The loss of one’s hair – sharing the lived experience of Alopecia – by TammyLobato
I am inspired by a book created by Deeann Callis Graham that researches the world of Alopecia through the experiences of women, men and children with Alopecia who bare their souls and reveal their fears, sadness, encounters of bullying and torment and eventually, their reluctant but necessary acceptance of the disease that took away their hair.
Alopecia is an autoimmune disease, in which the immune system attacks hair follicles as if they were the viruses and bacteria they are meant to destroy in order to protect the body. The immune system becomes somewhat confused about its function which leads to hair loss in varying degrees from small patches, to the entire head and or body. Many theories are presented as to why this occurs with so many varying factors and triggers and no conclusive determination except that ‘stress’ is always a part of the diagnosis.
The brave authors within Head On – Stories of Alopecia, have exposed their most emotional vulnerabilities for the purpose of benefiting others with Alopecia. The majority of clients I see with Alopecia have never met another person with the disease, even more so in the case of my children clients. I now ensure that I give a copy of this book to all children I fit for a wig, so in addition to them meeting me, they get to read the accounts of many others. I hope that their exposure to me and this book reduces the isolation that people with Alopecia feel, typically going through life without sharing commonality of something so significant with others.
I admire the writers for their courage for what I would have once described for myself as revealing my weakness, my difference, my problem. I never wanted to expose my Alopecia and did everything I could to hide it as a child, as a teenager and an adult.
As a child my ‘problem’ was revealed often in the school yard, as a five year old, my wig was torn from me by the big school bully and the back of my head was often a temptation by those curious and cruel.
Once one person knew, everyone else knew and that was who I became, – ‘Kojak’ is one of the ways in which they described me, others always wanted to feel, pull, prod, know more. As a competitive swimmer, the questions were always about was I dying? Did I have cancer? Because of course, one minute I would have a big pile of hair on my head, the next, my swimming cap hugged tightly my bald head.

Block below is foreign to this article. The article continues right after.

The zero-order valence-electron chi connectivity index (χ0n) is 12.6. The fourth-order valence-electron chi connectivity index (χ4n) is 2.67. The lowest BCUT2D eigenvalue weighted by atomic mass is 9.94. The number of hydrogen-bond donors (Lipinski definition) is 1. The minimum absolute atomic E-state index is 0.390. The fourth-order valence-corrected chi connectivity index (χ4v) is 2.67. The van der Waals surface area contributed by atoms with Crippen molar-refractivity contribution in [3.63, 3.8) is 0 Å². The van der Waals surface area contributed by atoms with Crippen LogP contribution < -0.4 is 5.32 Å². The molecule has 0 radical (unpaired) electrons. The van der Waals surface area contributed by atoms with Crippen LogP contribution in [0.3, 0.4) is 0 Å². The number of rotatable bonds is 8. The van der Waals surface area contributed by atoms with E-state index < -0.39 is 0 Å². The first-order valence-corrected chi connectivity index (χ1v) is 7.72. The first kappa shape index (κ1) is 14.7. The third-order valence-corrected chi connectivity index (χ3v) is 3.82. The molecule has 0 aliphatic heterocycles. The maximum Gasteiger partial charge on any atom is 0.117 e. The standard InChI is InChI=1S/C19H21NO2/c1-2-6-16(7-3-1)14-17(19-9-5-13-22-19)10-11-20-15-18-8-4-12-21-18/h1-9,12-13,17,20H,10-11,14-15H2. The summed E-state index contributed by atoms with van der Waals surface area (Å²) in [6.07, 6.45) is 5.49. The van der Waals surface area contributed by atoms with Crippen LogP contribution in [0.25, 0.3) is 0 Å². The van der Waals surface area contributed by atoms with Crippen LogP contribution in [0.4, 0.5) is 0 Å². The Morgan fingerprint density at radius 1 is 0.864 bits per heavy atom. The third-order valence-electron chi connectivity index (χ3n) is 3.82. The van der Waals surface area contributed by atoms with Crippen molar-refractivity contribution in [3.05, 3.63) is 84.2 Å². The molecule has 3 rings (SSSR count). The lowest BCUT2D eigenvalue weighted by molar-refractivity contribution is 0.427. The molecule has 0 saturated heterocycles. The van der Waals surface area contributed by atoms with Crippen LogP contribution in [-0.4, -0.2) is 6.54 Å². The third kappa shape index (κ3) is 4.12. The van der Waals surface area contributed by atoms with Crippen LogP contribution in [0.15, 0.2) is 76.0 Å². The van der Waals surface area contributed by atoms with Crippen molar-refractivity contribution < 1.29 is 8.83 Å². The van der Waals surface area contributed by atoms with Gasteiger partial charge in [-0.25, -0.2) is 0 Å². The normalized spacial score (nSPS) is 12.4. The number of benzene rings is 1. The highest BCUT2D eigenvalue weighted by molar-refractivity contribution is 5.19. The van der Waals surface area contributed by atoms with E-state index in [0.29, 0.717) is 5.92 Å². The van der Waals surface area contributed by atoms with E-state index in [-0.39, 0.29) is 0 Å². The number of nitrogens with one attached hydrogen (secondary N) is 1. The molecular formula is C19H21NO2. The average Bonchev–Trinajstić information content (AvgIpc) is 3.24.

If only I had the guts or know how to want to inform my peers publicly like one of my brave clients. Ashley had been cleverly covering her bald patches with caps and scarves for a while until she needed a wig for her school formal. At this time she decided she would announce her Alopecia to her school and broader community to inform them about Alopecia so that they would better understand those with the disease. In conjunction with her education campaign, Ashley also initiated a fundraiser for the Australia Alopecia Areata Foundation by receiving sponsorship for her to shave her remaining hair. These initiatives were strongly supported by her school, local community and media. Mature beyond her 15 years, wiser and more courageous than I could have ever dreamed of being – for her benefit and the benefit of all others with Alopecia. She too had never met anyone with Alopecia and I hoped that by meeting me when buying her first wig, that I would assist in reducing any alienation or isolation that Ashley may have felt, particularly living in a regional town, and to know that others like her existed and coped well. I gave her a copy of Head On in the hope that she would receive comfort from the stories told by many just like her and I.